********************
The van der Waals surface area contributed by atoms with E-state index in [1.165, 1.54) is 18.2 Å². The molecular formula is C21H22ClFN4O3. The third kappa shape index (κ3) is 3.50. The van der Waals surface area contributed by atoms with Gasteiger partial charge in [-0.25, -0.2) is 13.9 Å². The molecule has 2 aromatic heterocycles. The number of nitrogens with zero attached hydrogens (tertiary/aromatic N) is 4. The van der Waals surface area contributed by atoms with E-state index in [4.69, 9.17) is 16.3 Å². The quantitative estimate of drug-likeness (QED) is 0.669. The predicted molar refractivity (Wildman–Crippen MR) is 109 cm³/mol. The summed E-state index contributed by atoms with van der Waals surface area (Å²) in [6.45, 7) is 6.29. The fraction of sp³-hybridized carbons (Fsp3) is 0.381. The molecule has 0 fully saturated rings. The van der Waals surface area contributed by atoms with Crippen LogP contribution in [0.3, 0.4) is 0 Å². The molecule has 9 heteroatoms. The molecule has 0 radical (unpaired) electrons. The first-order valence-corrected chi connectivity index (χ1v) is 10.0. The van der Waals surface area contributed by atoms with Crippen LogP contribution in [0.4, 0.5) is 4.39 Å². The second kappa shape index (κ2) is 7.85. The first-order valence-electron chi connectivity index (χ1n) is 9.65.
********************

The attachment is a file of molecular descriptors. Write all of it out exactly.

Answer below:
The van der Waals surface area contributed by atoms with E-state index in [1.165, 1.54) is 18.2 Å². The molecular formula is C21H22ClFN4O3. The third kappa shape index (κ3) is 3.50. The van der Waals surface area contributed by atoms with Gasteiger partial charge in [-0.25, -0.2) is 13.9 Å². The molecule has 2 aromatic heterocycles. The number of nitrogens with zero attached hydrogens (tertiary/aromatic N) is 4. The van der Waals surface area contributed by atoms with E-state index in [4.69, 9.17) is 16.3 Å². The quantitative estimate of drug-likeness (QED) is 0.669. The predicted molar refractivity (Wildman–Crippen MR) is 109 cm³/mol. The summed E-state index contributed by atoms with van der Waals surface area (Å²) in [6.45, 7) is 6.29. The fraction of sp³-hybridized carbons (Fsp3) is 0.381. The molecule has 0 fully saturated rings. The van der Waals surface area contributed by atoms with Crippen LogP contribution in [0.3, 0.4) is 0 Å². The molecule has 9 heteroatoms. The molecule has 0 radical (unpaired) electrons. The first-order valence-corrected chi connectivity index (χ1v) is 10.0. The van der Waals surface area contributed by atoms with Crippen LogP contribution in [0.4, 0.5) is 4.39 Å². The second kappa shape index (κ2) is 7.85. The first-order valence-electron chi connectivity index (χ1n) is 9.65.